Child Custody in Thailand

Child custody is a key issue that arises for married couples or unmarried parents with children in Thailand. The best interests of the child is the primary consideration in all decisions.

Custody in common law refers to the charge and control that a person has over an item or property. In Thai Law, the term is more closely associated with “guardianship” in its fullest sense.

Sole Custody

In this model, all parental rights and responsibilities fall under the sole control of one parent. This allows them to make pivotal decisions regarding the child’s life, including their primary residence, education, religious upbringing, and moral guidance.

This is the most common arrangement in Thailand. In fact, it is the default position when a married couple divorces or they decide to separate.

For unmarried couples, however, this is not always the case. According to Article 1546 of the Thai Civil and Commercial Code, a father is not recognized as the legitimate father of a child born out of wedlock.

To change this, a father must file for the child’s legitimization in court. This is often done together with custody proceedings. During this process, the court will assess whether the father is suitable to exercise partial or full custody over the child. It will also determine if he is capable of providing financial support. This is important as there is no social welfare department in Thailand to provide financial assistance to single mothers.

Joint Custody

Child custody is one of the most complicated issues that can arise during a divorce case. It encompasses both the legal and physical responsibilities of raising a child. It’s also important to understand that in Thailand, both parents have equal rights to a child.

In cases where both parents want custody, the court will decide what is in the best interests of the child. This will be based on several factors including the child’s age, parent-child relationship, each parent’s financial stability, and any history of abuse or neglect.

In most Western countries, the mother and father get equal rights. However, under Thai law, this is not the case. Unless the father formally legitimizes himself with the local district office, only the mother will have rights to the child (clause 1546 of CCCT). However, this does not stop a father from requesting custody rights if paternity is established by the court. If both parties agree, they can also enter into a settlement agreement with the help of a mediator. This will then be registered with the court as a judgment.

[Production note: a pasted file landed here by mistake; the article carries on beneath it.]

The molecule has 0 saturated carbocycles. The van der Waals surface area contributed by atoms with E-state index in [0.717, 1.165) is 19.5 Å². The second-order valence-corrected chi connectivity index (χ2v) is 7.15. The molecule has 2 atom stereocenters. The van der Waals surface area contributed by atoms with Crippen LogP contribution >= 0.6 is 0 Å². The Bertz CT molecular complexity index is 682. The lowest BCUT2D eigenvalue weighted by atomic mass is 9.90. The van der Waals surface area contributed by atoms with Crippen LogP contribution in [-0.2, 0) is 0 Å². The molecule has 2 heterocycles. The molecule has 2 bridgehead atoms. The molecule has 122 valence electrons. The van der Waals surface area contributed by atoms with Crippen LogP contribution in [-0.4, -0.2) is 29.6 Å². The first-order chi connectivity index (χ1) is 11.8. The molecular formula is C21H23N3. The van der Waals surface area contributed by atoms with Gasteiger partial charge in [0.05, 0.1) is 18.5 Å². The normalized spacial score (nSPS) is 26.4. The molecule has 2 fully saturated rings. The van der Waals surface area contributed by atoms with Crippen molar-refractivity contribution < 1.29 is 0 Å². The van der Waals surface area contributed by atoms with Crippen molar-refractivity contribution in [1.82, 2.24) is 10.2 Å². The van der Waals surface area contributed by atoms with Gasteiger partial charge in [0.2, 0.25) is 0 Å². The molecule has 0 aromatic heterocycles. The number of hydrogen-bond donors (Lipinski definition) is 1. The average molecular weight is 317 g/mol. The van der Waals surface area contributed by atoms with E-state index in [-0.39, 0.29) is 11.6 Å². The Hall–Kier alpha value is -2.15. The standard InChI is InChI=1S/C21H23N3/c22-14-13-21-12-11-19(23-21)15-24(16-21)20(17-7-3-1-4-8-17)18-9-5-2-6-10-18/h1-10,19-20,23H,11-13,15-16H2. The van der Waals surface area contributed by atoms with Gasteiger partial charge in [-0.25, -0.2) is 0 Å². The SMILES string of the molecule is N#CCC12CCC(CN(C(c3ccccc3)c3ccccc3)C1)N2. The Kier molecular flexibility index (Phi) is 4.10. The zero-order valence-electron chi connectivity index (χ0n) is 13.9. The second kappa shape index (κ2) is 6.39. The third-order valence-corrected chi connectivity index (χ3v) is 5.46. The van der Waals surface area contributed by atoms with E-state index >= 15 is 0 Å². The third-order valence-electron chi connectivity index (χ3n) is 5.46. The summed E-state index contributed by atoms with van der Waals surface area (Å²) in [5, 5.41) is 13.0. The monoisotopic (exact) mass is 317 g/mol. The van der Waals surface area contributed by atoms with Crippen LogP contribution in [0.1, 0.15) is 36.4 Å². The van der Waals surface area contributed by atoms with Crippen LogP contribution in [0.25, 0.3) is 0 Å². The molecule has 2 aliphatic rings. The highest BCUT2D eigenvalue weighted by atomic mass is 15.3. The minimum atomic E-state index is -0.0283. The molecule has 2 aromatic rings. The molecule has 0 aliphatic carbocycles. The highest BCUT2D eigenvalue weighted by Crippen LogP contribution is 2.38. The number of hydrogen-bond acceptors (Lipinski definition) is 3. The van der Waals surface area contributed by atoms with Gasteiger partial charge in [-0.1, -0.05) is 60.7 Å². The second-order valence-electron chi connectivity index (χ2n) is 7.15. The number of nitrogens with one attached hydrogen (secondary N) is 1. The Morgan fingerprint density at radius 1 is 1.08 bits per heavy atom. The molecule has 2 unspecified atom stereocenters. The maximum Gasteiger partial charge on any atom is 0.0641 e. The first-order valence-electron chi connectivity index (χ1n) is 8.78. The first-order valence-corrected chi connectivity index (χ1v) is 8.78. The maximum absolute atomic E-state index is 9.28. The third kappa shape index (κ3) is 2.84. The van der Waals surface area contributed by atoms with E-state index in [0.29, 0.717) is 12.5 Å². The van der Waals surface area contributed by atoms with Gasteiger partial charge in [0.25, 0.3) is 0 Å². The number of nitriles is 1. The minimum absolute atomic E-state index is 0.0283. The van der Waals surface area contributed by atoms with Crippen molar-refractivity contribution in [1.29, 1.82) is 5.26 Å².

Visitation Rights

A married couple in Thailand can decide by mutual consent or through the court in a divorce to share custody of their child. However, the agreement must be in writing and registered at the district office at the time of registering the divorce. It can also cover other issues such as visitation rights and child support.

For a child born outside of marriage, the mother will normally have sole custody. If a father wishes to exercise custody rights he must first be considered the child’s legitimate father. This is achieved by registering a legitimization of the child at a local district office, and the mother must consent to this.

However, this is a very complex issue and if you are considering having a Thai child with a foreign partner then you should seek legal advice as soon as possible. In general, Thailand family courts will use the ‘best interests of the child’ as a major policy concern in any case involving children.

Biological Father’s Rights

If a child is born to a mother who is not married, the father has no legal rights to the child even if his name is on the birth certificate (clause 1547 of the Civil and Commercial Code). A man must petition for legal paternity or legitimation of the child in order to acquire custody rights.

In a divorce case, a couple can agree to share custody and/or visitation rights in their separation agreement. However, this agreement must be approved by the court.

The judge in a child custody case in Thailand must decide what is in the best interests of the child. This can be influenced by the parents’ wishes, or it may be based on evidence presented to the court such as DNA test results, photographs of the father and mother together, witness statements confirming the father’s role in the pregnancy, and/or evidence that the father has paid for education and maintenance for the mother.

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